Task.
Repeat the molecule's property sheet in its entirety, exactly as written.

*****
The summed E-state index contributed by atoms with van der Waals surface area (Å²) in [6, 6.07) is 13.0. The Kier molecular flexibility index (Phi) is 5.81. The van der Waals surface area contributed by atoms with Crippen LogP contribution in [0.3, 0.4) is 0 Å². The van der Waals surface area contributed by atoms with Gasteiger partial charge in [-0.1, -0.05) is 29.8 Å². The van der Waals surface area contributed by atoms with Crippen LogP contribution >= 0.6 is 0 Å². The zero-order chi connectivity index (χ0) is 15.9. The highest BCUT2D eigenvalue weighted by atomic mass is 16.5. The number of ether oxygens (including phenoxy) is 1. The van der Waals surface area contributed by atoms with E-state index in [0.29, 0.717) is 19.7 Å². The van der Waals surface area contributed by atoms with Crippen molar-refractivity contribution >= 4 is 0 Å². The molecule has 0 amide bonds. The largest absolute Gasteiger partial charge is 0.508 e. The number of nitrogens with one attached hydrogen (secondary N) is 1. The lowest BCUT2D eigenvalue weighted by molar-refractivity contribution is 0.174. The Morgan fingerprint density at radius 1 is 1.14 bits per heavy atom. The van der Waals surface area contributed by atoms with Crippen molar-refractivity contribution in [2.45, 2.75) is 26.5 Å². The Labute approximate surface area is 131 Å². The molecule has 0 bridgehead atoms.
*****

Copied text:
The summed E-state index contributed by atoms with van der Waals surface area (Å²) in [6, 6.07) is 13.0. The Kier molecular flexibility index (Phi) is 5.81. The van der Waals surface area contributed by atoms with Crippen LogP contribution in [0.3, 0.4) is 0 Å². The van der Waals surface area contributed by atoms with Gasteiger partial charge in [-0.1, -0.05) is 29.8 Å². The van der Waals surface area contributed by atoms with Crippen LogP contribution >= 0.6 is 0 Å². The zero-order chi connectivity index (χ0) is 15.9. The highest BCUT2D eigenvalue weighted by atomic mass is 16.5. The number of ether oxygens (including phenoxy) is 1. The van der Waals surface area contributed by atoms with E-state index in [0.29, 0.717) is 19.7 Å². The van der Waals surface area contributed by atoms with Crippen molar-refractivity contribution >= 4 is 0 Å². The molecule has 0 amide bonds. The largest absolute Gasteiger partial charge is 0.508 e. The number of nitrogens with one attached hydrogen (secondary N) is 1. The lowest BCUT2D eigenvalue weighted by molar-refractivity contribution is 0.174. The Morgan fingerprint density at radius 1 is 1.14 bits per heavy atom. The van der Waals surface area contributed by atoms with Crippen molar-refractivity contribution in [2.45, 2.75) is 26.5 Å². The Labute approximate surface area is 131 Å². The molecule has 0 bridgehead atoms.